A Natural Approach to Stormwater Proposed in Michigan

The realities of climate change have been on full display in Michigan this summer, and a crusading drain commissioner is pushing for stormwater infrastructure that uses natural features to capture and reuse water during extreme weather.

2 minute read

September 1, 2021, 7:00 AM PDT

By James Brasuell @CasualBrasuell

Two people walk down a residential street in ankle high water after a summer-time flood in Ann Arbor.

Flooding in Ann Arbor, Michigan on June 25, 2021. | Alec Cohen / Shutterstock

With memories of massive flooding still fresh from storms this summer, Sarah Grimmer details efforts around the state to increase its stormwater mitigation.

Some in the state are noticing the challenge of stormwater for the first time because the climate in the state is changing. "Since 1986, total annual precipitation across most of Michigan's lower peninsula has increased by more than 10 percent," writes Grimmer.

Now the state and its local and regional planning authorities are facing the challenge of updating its infrastructure—built on old assumptions on how much rain would fall on the state—for the new reality of climate change.

Ingham County Drain Commissioner Patrick Lindemann is cited extensively in the article to describe both the need for new infrastructure, as well as the challenges, like a lack of funding, standing in the way of a more resilient state. Lindemann suggests that instead of simply installing larger drainpipes—a task which many Michigan governments can't afford—a preferable strategy might be to rethink how to handle stormwater altogether.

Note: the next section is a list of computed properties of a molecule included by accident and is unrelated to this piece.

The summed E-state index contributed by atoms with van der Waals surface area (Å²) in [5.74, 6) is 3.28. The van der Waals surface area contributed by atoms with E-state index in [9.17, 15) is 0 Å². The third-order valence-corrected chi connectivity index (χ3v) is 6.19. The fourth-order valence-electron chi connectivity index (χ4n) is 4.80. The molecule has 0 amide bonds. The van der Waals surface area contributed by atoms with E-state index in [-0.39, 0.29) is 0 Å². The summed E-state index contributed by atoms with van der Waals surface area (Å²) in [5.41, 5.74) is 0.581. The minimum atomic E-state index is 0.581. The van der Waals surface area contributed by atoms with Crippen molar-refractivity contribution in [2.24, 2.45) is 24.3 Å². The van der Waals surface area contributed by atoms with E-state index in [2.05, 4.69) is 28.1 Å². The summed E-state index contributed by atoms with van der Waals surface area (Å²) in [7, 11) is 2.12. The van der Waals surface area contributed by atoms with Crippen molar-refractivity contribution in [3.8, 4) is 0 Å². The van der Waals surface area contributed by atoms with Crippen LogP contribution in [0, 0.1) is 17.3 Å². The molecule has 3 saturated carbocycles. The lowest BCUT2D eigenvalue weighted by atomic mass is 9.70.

Instead of funneling excess water in the Great Lakes, Lindemann wants to restore watersheds and create wetlands and ponds. "These projects work to hold rainfall and use it rather than pushing it out," explains Grimmer.

"The drain commissioner's goal is to build around 50 of these projects in Ingham County, he says it will take about 40 to 50 years to get this work done and, in the process, rebuild the county's infrastructure so that it can handle our new environment."

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